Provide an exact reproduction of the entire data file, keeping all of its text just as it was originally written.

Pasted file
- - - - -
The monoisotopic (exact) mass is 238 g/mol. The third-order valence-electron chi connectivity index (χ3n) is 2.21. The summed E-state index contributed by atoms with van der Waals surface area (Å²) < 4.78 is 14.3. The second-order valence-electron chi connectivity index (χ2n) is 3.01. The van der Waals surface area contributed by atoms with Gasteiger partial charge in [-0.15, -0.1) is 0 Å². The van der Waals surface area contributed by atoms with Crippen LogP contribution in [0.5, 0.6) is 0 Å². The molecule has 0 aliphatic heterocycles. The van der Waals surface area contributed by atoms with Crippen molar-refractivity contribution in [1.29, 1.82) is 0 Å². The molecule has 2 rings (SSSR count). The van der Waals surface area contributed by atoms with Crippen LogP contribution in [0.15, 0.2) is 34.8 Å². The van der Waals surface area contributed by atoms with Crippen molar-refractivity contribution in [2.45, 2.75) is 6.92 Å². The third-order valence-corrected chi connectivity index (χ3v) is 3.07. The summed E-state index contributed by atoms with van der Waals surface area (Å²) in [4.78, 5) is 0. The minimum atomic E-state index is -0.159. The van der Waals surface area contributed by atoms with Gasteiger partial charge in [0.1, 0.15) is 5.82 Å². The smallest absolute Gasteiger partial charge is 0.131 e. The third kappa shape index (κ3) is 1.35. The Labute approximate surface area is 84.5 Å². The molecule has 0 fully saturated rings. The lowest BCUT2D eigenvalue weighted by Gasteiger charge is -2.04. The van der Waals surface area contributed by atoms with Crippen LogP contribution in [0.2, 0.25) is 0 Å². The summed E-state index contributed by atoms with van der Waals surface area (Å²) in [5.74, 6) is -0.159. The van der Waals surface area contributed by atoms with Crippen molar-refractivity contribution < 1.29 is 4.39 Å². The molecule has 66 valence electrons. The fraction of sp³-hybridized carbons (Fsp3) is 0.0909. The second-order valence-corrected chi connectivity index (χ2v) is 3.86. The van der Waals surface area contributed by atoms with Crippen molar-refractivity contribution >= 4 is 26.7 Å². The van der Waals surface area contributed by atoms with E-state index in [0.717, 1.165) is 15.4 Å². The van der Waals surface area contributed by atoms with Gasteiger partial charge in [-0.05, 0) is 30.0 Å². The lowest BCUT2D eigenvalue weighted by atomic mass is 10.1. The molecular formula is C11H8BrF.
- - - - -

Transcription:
The monoisotopic (exact) mass is 238 g/mol. The third-order valence-electron chi connectivity index (χ3n) is 2.21. The summed E-state index contributed by atoms with van der Waals surface area (Å²) < 4.78 is 14.3. The second-order valence-electron chi connectivity index (χ2n) is 3.01. The van der Waals surface area contributed by atoms with Gasteiger partial charge in [-0.15, -0.1) is 0 Å². The van der Waals surface area contributed by atoms with Crippen LogP contribution in [0.5, 0.6) is 0 Å². The molecule has 0 aliphatic heterocycles. The van der Waals surface area contributed by atoms with Crippen molar-refractivity contribution in [1.29, 1.82) is 0 Å². The molecule has 2 rings (SSSR count). The van der Waals surface area contributed by atoms with Crippen LogP contribution in [0.15, 0.2) is 34.8 Å². The van der Waals surface area contributed by atoms with Crippen molar-refractivity contribution in [2.45, 2.75) is 6.92 Å². The third-order valence-corrected chi connectivity index (χ3v) is 3.07. The summed E-state index contributed by atoms with van der Waals surface area (Å²) in [4.78, 5) is 0. The minimum atomic E-state index is -0.159. The van der Waals surface area contributed by atoms with Gasteiger partial charge in [0.1, 0.15) is 5.82 Å². The smallest absolute Gasteiger partial charge is 0.131 e. The third kappa shape index (κ3) is 1.35. The Labute approximate surface area is 84.5 Å². The molecule has 0 fully saturated rings. The lowest BCUT2D eigenvalue weighted by Gasteiger charge is -2.04. The van der Waals surface area contributed by atoms with Crippen LogP contribution in [0.2, 0.25) is 0 Å². The summed E-state index contributed by atoms with van der Waals surface area (Å²) in [5.74, 6) is -0.159. The van der Waals surface area contributed by atoms with Crippen molar-refractivity contribution < 1.29 is 4.39 Å². The molecule has 66 valence electrons. The fraction of sp³-hybridized carbons (Fsp3) is 0.0909. The second-order valence-corrected chi connectivity index (χ2v) is 3.86. The van der Waals surface area contributed by atoms with Crippen molar-refractivity contribution >= 4 is 26.7 Å². The van der Waals surface area contributed by atoms with E-state index in [0.717, 1.165) is 15.4 Å². The van der Waals surface area contributed by atoms with Gasteiger partial charge in [-0.05, 0) is 30.0 Å². The lowest BCUT2D eigenvalue weighted by atomic mass is 10.1. The molecular formula is C11H8BrF.